If a drug neutralizes the cause of the disease but also kills or severely harms the organism itself, it is not a desirable drug. A risk-benefit assessment must then be made using, you guessed it, a computer! Dr. Pankaj R. Daga, a Senior Scientist of Simulations Plus Inc., explains that absorption, distribution, metabolism, excretion and toxicity (ADMET) are key factors in determining the safety of a molecule for consumption. Absorption and distribution show how the drug is integrated throughout the body. Metabolism relates to how the body breaks down the compound safely into its constituent parts. Excretion demonstrates how the body gets rid of the broken-down constituents. And lastly, toxicity encompasses all the previous attributes related to how safe the drug is for consumption. Several simulations are run to determine what amount of the drug is optimal.

Consider a scenario where a potential drug has passed all computer-based testing. Are we done? Not yet! Scientists still need to conduct in vitro (in a lab) and in vivo (real world) tests, but thanks to computational modeling, they only have to use the chemicals that have potential for success.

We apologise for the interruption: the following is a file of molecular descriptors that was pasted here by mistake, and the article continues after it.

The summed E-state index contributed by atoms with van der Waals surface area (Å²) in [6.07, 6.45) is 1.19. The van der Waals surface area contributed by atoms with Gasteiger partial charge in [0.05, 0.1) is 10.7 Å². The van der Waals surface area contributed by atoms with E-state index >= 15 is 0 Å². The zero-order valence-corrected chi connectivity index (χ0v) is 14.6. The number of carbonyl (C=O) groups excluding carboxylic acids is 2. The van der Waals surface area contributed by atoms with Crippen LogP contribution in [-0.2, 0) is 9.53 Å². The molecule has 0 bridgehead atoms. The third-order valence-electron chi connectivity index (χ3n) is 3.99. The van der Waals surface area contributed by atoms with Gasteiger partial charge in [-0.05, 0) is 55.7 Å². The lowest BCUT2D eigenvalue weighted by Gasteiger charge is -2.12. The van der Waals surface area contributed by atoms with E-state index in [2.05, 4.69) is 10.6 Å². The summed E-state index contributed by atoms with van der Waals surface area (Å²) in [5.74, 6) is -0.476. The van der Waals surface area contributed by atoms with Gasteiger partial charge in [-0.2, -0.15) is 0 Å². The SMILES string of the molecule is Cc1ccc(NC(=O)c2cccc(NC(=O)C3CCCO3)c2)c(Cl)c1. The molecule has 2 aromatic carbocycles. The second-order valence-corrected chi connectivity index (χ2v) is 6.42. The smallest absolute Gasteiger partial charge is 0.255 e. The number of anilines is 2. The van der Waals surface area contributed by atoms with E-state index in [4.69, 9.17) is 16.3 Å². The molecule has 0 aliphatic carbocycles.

Even though our current computers are very powerful, it isn’t yet wise to proceed in drug discovery without experimental data. In the future, Dr. Valerio hopes that faster and more robust programs can shorten the therapy development timeline. “The more advanced a computer becomes, there will be fewer real-world tests. That’s why computers are so important in getting medicines out fast.”

  • Even though COVID-19 is currently on a downward trend, pharmaceutical scientists are working hard to find additional vaccines and treatments as variants emerge.
  • Computers have assisted in this important work by providing computational modeling of disease trends and determining the structure of the SARS-CoV-2 specific spike proteins.  
  • In the future, health experts hope faster and more robust programs can shorten the therapy development timeline.